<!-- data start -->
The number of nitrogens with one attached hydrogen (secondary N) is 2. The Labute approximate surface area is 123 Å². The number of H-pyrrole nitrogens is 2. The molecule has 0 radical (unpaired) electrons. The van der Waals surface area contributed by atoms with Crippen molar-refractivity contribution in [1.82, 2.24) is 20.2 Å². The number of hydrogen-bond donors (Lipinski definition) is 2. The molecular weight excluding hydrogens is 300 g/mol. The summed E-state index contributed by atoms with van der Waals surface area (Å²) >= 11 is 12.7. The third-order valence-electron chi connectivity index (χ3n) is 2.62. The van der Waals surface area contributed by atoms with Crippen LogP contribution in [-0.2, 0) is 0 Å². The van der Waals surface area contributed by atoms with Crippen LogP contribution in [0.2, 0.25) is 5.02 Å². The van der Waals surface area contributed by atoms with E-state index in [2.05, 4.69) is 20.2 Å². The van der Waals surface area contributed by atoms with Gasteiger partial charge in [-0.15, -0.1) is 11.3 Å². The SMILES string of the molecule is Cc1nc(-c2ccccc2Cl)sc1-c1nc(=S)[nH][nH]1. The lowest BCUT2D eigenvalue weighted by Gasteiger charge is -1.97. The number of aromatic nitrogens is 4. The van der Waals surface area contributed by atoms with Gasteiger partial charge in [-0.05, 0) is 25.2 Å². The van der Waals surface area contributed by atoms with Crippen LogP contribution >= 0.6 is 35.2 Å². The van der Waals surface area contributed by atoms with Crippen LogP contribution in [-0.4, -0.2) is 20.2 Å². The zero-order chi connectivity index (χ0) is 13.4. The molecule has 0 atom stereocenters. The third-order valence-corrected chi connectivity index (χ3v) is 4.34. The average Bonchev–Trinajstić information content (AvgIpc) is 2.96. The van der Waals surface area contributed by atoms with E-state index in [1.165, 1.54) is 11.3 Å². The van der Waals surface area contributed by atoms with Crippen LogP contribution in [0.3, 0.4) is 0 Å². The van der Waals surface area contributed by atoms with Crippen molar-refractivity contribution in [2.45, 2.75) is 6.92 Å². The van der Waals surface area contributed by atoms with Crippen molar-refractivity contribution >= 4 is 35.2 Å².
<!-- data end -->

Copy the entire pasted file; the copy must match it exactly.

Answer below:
The number of nitrogens with one attached hydrogen (secondary N) is 2. The Labute approximate surface area is 123 Å². The number of H-pyrrole nitrogens is 2. The molecule has 0 radical (unpaired) electrons. The van der Waals surface area contributed by atoms with Crippen molar-refractivity contribution in [1.82, 2.24) is 20.2 Å². The number of hydrogen-bond donors (Lipinski definition) is 2. The molecular weight excluding hydrogens is 300 g/mol. The summed E-state index contributed by atoms with van der Waals surface area (Å²) >= 11 is 12.7. The third-order valence-electron chi connectivity index (χ3n) is 2.62. The van der Waals surface area contributed by atoms with Crippen LogP contribution in [-0.2, 0) is 0 Å². The van der Waals surface area contributed by atoms with Crippen LogP contribution in [0.2, 0.25) is 5.02 Å². The van der Waals surface area contributed by atoms with E-state index in [2.05, 4.69) is 20.2 Å². The van der Waals surface area contributed by atoms with Gasteiger partial charge in [-0.15, -0.1) is 11.3 Å². The SMILES string of the molecule is Cc1nc(-c2ccccc2Cl)sc1-c1nc(=S)[nH][nH]1. The lowest BCUT2D eigenvalue weighted by Gasteiger charge is -1.97. The number of aromatic nitrogens is 4. The van der Waals surface area contributed by atoms with Gasteiger partial charge in [-0.05, 0) is 25.2 Å². The van der Waals surface area contributed by atoms with Crippen LogP contribution >= 0.6 is 35.2 Å². The van der Waals surface area contributed by atoms with Crippen LogP contribution in [-0.4, -0.2) is 20.2 Å². The zero-order chi connectivity index (χ0) is 13.4. The molecule has 0 atom stereocenters. The third-order valence-corrected chi connectivity index (χ3v) is 4.34. The average Bonchev–Trinajstić information content (AvgIpc) is 2.96. The van der Waals surface area contributed by atoms with E-state index in [1.165, 1.54) is 11.3 Å². The van der Waals surface area contributed by atoms with Crippen LogP contribution in [0.3, 0.4) is 0 Å². The van der Waals surface area contributed by atoms with Crippen molar-refractivity contribution in [2.45, 2.75) is 6.92 Å². The van der Waals surface area contributed by atoms with Crippen molar-refractivity contribution >= 4 is 35.2 Å².